Bill Gates’ Secret to Increasing Productivity and Memory

Bill Gates
Bill Gates is a prominent American entrepreneur and philanthropist, co-founder of Microsoft, one of the most influential tech companies in history, and an active advocate for global health and innovation (Photo: Bill Gates/Instagram)

Bill Gates is one of the most successful men in the world. Although he is known for being one of the founders of Microsoft, his current work includes various businesses, investments, and philanthropic foundations. With so many ingredients on his plate, the billionaire has a secret to staying productive.

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For several years, he was the richest man in the world on Forbes magazine’s list, until he was overtaken by Jeff Bezos, the founder of Amazon.

In addition, he has several charitable foundations such as the Bill & Melinda Gates Foundation, Match for Africa, The Giving Pledge, OER Project, Breakthrough Energy, and Mission Innovation.



Bill Gates boosts his productivity and memory by practicing meditation at least three times a week for 10 minutes each session. In a “GatesNotes” essay, he recounted how he has benefited from incorporating it into his daily life.

I’m not sure how much meditation would have helped me focus in my early days with Microsoft, because without it I was concentrating in a monomaniacal way. But now that I’m married, have three kids, and have a broader set of professional and personal interests, it’s a great tool to improve my focus,” he wrote on his website.

Bill Gates practices meditation and mindfulness
Bill Gates practices meditation and mindfulness (Photo: Bill Gates/Instagram)

It also helped me take a step back and relax with any thoughts or emotions present. I like what I get out of my 10 minutes every few days.”


Bill Gates isn’t a particularly religious person or interested in the mystical, but when he learned more about the benefits of meditation, his perspective on the practice changed.

I thought of meditation as something woo-woo linked in some way to reincarnation, and I didn’t believe it. Lately, however, I have gained a much better understanding of meditation. I’m certainly not an expert, but now I meditate two or three times a week, for about 10 minutes each time,” he explained.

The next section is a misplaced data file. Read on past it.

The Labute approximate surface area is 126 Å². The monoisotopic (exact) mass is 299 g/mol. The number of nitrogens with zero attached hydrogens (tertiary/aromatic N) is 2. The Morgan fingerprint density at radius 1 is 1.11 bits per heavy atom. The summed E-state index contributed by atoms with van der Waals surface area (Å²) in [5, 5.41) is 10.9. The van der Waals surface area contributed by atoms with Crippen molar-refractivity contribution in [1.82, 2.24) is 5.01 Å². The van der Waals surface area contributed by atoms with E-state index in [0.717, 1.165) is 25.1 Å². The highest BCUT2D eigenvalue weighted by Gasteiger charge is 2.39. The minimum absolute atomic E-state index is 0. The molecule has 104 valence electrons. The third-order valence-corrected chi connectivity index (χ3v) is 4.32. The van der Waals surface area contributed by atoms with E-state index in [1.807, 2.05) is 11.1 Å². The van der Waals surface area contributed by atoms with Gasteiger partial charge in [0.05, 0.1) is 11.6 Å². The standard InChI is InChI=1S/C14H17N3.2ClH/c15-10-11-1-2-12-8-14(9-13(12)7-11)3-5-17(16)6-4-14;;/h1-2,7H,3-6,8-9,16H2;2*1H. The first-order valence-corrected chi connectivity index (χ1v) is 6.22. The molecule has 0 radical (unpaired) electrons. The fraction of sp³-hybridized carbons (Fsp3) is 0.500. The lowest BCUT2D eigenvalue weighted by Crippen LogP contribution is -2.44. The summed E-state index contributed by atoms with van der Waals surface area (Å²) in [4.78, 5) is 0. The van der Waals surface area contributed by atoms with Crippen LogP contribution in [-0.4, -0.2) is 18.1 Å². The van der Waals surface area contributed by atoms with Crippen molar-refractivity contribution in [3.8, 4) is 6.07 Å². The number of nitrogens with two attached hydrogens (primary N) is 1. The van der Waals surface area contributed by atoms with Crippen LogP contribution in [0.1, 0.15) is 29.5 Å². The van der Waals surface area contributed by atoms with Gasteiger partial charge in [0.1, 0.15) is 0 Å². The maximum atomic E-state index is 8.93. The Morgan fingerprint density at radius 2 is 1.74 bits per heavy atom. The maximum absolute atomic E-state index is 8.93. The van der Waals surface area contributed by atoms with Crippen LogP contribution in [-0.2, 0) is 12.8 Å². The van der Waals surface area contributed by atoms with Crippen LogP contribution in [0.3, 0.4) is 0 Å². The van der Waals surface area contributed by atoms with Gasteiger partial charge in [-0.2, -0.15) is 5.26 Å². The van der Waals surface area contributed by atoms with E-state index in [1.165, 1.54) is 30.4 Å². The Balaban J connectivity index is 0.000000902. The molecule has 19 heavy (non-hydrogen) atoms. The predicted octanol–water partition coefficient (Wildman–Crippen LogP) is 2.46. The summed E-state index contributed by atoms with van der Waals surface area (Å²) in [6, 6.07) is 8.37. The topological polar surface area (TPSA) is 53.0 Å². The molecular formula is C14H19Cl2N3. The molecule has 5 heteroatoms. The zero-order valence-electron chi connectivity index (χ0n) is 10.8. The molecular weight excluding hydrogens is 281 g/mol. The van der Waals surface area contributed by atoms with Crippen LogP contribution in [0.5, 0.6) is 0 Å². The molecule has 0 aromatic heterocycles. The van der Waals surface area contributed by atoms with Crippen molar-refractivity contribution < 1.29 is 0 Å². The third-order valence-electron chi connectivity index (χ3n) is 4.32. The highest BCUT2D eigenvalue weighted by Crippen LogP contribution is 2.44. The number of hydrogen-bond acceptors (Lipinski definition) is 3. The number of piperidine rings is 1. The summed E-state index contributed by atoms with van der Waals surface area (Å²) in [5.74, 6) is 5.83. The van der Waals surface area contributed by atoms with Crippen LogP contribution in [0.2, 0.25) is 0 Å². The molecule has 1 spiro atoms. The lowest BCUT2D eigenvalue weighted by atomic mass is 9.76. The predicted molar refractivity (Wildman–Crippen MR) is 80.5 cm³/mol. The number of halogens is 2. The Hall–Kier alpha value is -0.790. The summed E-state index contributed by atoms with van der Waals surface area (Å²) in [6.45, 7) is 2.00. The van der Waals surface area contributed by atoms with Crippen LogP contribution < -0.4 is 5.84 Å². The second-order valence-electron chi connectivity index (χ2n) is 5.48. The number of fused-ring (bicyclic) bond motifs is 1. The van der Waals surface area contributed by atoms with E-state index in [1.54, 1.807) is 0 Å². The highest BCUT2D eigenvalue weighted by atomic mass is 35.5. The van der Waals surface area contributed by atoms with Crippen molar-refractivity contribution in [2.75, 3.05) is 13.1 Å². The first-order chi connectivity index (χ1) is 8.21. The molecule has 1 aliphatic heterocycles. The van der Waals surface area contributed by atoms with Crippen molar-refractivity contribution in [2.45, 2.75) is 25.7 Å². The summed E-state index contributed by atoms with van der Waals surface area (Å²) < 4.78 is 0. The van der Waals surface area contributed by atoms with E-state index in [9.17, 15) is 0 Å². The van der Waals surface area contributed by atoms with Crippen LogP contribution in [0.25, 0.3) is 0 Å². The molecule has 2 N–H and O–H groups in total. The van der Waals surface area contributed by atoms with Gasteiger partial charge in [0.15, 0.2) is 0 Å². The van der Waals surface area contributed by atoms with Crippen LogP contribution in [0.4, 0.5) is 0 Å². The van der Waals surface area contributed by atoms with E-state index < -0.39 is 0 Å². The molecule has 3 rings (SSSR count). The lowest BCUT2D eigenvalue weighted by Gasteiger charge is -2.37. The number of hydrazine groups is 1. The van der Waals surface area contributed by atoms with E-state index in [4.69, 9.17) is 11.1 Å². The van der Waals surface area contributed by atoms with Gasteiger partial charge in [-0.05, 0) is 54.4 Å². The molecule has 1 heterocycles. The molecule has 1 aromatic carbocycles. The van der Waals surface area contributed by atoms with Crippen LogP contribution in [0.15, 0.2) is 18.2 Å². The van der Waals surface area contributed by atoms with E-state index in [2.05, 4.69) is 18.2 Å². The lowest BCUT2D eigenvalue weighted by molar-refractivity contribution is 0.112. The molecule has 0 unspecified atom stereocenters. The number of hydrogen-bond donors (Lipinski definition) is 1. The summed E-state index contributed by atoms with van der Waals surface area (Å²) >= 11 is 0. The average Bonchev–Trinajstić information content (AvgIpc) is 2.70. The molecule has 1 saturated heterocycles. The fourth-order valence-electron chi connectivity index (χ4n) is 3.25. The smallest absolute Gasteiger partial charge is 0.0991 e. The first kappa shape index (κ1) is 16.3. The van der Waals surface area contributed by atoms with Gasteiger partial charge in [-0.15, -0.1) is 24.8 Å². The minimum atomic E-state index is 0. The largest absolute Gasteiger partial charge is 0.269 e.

Since then, it has become a tool for exercising the mind and learning to control it, which he shared, on occasion, with his then-wife, Melinda French.

Now I see that meditation is simply an exercise for the mind, similar to the way we exercise our muscles when we play sports. To me, it has nothing to do with faith or mysticism. It’s about taking a few minutes out of my day, learning to pay attention to the thoughts in my head and distancing myself from them a little bit,” he added.


In another blog post, this time from 2012, Bill Gates says he doesn’t really have a photographic memory, but he’s good at remembering information about science and business, because those are the topics that interest him.

After reading Joshua Foer’s book, “Moonwalking with Einstein: The Art and Science of Remembering Everything,” he came to the conclusion that ordinary people (who don’t have special abilities and whose brains work differently), tend to have a good memory for topics that are important to them.

That’s why it’s hard to try to force a bunch of random facts into your head. But you’re extremely good at remembering faces or images, with visual memory being a survival advantage in our evolutionary history. It’s amazing,” the businessman wrote. “Lots of practice in visualization is key to a strong memory. Foer found that people who win memory contests use certain techniques to visualize things, techniques developed primarily in ancient Greece. They talk about what they do as building a palace of memory; Often, literally, they visualize a house with many rooms and different people and things in each room, representing what they’re trying to remember.”




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